Sadly, little is known of the school today. In the 1900s after statehood, the school was known as Elliott Academy when a large donation was made to build a school named after the wife of David Elliott. The school was eventually absorbed into the segregated school system, and over time, like many black schools, it was closed. The buildings are now gone, and nothing but a sign near the Valiant Cemetery mentions it by name.
James McGuire, Choctaw Freedman. A Student at Oak Hill
The young men and women who attended Oak Hill later became leading men and women in their own communities after completing their studies. Some returned to teach in the communities around Valiant and Idabel.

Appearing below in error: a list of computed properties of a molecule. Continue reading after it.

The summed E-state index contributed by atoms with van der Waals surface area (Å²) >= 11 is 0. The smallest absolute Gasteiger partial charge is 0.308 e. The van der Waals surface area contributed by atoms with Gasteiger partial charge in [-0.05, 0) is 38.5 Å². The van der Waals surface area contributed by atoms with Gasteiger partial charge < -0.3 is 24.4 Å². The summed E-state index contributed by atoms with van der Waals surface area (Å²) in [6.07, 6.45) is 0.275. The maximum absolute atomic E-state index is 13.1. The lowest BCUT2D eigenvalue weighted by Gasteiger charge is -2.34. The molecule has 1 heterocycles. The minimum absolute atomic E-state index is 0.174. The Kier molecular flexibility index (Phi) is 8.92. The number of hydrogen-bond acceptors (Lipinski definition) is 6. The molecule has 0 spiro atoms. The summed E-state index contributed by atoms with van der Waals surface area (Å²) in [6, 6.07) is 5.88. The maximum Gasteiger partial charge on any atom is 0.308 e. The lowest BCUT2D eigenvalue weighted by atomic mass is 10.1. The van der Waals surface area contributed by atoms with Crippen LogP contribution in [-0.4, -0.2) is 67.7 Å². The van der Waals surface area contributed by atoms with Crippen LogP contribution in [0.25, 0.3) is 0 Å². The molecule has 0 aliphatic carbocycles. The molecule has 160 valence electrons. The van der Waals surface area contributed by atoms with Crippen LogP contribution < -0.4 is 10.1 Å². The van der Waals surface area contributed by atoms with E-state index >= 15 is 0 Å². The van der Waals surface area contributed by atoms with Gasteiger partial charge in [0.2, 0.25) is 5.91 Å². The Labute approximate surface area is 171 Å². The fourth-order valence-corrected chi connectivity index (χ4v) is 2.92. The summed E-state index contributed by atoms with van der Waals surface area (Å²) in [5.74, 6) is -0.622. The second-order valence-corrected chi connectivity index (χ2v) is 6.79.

Young men in front of boys residence hall at Oak Hill
One of the more well known men of the community was Wiley Homer who was a supporter of the school and one who frequently spoke at Oak Hill Academy. He was a slave of John Homer, a Choctaw Indian, and while a boy, was hired out to Samson Loring to watch cattle. He learned how to read by memorizing and learning the variations in the cattle brands. When his natural aptitude had been noticed he heard his employer Loring comment about his natural intelligence, he then vowed himself to learn as much as he could. So this self-taught man began his own efforts to pursue education.
The Oak Hill book actually describes how Wiley went about his education after freedom. (Note Choctaws abolished slavery in 1866 and a year later Wiley Homer began his personal quest for enlightenment.)